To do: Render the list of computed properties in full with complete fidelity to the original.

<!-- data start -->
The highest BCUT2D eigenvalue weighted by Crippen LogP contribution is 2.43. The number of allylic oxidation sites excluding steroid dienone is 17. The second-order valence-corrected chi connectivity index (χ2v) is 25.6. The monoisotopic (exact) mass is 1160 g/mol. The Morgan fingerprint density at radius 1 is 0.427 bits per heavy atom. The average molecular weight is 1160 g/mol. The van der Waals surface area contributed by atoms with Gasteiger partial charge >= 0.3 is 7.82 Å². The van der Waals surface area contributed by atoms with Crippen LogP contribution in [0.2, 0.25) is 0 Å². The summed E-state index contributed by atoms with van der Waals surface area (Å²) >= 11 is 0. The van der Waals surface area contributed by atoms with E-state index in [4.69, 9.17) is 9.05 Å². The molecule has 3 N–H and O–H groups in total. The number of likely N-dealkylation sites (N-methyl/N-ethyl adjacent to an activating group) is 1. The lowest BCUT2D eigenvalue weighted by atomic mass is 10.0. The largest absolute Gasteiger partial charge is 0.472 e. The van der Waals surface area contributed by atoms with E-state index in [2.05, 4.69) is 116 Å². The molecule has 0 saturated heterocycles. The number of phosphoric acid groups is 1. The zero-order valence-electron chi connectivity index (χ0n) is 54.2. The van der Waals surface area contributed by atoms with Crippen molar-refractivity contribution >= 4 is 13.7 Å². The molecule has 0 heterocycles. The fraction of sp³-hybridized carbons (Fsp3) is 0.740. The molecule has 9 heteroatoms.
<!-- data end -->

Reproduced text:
The highest BCUT2D eigenvalue weighted by Crippen LogP contribution is 2.43. The number of allylic oxidation sites excluding steroid dienone is 17. The second-order valence-corrected chi connectivity index (χ2v) is 25.6. The monoisotopic (exact) mass is 1160 g/mol. The Morgan fingerprint density at radius 1 is 0.427 bits per heavy atom. The average molecular weight is 1160 g/mol. The van der Waals surface area contributed by atoms with Gasteiger partial charge >= 0.3 is 7.82 Å². The van der Waals surface area contributed by atoms with Crippen LogP contribution in [0.2, 0.25) is 0 Å². The summed E-state index contributed by atoms with van der Waals surface area (Å²) >= 11 is 0. The van der Waals surface area contributed by atoms with E-state index in [4.69, 9.17) is 9.05 Å². The molecule has 3 N–H and O–H groups in total. The number of likely N-dealkylation sites (N-methyl/N-ethyl adjacent to an activating group) is 1. The lowest BCUT2D eigenvalue weighted by atomic mass is 10.0. The largest absolute Gasteiger partial charge is 0.472 e. The van der Waals surface area contributed by atoms with E-state index in [2.05, 4.69) is 116 Å². The molecule has 0 saturated heterocycles. The number of phosphoric acid groups is 1. The zero-order valence-electron chi connectivity index (χ0n) is 54.2. The van der Waals surface area contributed by atoms with Crippen molar-refractivity contribution >= 4 is 13.7 Å². The molecule has 0 heterocycles. The fraction of sp³-hybridized carbons (Fsp3) is 0.740. The molecule has 9 heteroatoms.